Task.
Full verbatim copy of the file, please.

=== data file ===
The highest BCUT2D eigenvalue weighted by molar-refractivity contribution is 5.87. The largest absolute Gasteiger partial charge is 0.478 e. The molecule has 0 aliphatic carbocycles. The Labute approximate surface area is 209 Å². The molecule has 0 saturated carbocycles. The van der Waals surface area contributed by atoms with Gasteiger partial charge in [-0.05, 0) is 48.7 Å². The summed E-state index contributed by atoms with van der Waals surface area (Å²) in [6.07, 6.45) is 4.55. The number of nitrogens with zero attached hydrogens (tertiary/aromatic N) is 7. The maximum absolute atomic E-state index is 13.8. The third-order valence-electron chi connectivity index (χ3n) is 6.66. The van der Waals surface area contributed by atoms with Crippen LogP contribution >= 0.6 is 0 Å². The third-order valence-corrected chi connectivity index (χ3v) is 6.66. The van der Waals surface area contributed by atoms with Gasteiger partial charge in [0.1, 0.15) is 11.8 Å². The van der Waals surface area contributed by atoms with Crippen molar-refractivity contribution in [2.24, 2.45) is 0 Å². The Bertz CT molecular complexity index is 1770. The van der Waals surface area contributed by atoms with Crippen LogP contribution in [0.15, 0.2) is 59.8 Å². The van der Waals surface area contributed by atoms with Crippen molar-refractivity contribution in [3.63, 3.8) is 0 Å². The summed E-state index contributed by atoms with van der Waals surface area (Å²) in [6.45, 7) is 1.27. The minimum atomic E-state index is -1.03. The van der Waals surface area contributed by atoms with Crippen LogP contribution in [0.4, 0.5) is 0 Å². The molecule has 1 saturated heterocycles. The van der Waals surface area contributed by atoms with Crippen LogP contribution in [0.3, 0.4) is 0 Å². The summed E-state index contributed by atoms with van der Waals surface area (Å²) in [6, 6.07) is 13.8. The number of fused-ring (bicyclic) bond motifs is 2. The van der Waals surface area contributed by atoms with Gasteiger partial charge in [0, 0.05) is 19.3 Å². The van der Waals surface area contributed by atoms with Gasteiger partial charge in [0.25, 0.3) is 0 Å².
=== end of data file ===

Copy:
The highest BCUT2D eigenvalue weighted by molar-refractivity contribution is 5.87. The largest absolute Gasteiger partial charge is 0.478 e. The molecule has 0 aliphatic carbocycles. The Labute approximate surface area is 209 Å². The molecule has 0 saturated carbocycles. The van der Waals surface area contributed by atoms with Gasteiger partial charge in [-0.05, 0) is 48.7 Å². The summed E-state index contributed by atoms with van der Waals surface area (Å²) in [6.07, 6.45) is 4.55. The number of nitrogens with zero attached hydrogens (tertiary/aromatic N) is 7. The maximum absolute atomic E-state index is 13.8. The third-order valence-electron chi connectivity index (χ3n) is 6.66. The van der Waals surface area contributed by atoms with Crippen LogP contribution >= 0.6 is 0 Å². The third-order valence-corrected chi connectivity index (χ3v) is 6.66. The van der Waals surface area contributed by atoms with Gasteiger partial charge in [0.1, 0.15) is 11.8 Å². The van der Waals surface area contributed by atoms with Crippen molar-refractivity contribution in [2.24, 2.45) is 0 Å². The Bertz CT molecular complexity index is 1770. The van der Waals surface area contributed by atoms with Crippen LogP contribution in [0.15, 0.2) is 59.8 Å². The van der Waals surface area contributed by atoms with Crippen molar-refractivity contribution in [3.63, 3.8) is 0 Å². The summed E-state index contributed by atoms with van der Waals surface area (Å²) in [6.45, 7) is 1.27. The minimum atomic E-state index is -1.03. The van der Waals surface area contributed by atoms with Crippen LogP contribution in [0.4, 0.5) is 0 Å². The molecule has 1 saturated heterocycles. The van der Waals surface area contributed by atoms with Crippen LogP contribution in [0.3, 0.4) is 0 Å². The summed E-state index contributed by atoms with van der Waals surface area (Å²) in [6, 6.07) is 13.8. The number of fused-ring (bicyclic) bond motifs is 2. The van der Waals surface area contributed by atoms with Gasteiger partial charge in [0, 0.05) is 19.3 Å². The van der Waals surface area contributed by atoms with Gasteiger partial charge in [0.25, 0.3) is 0 Å².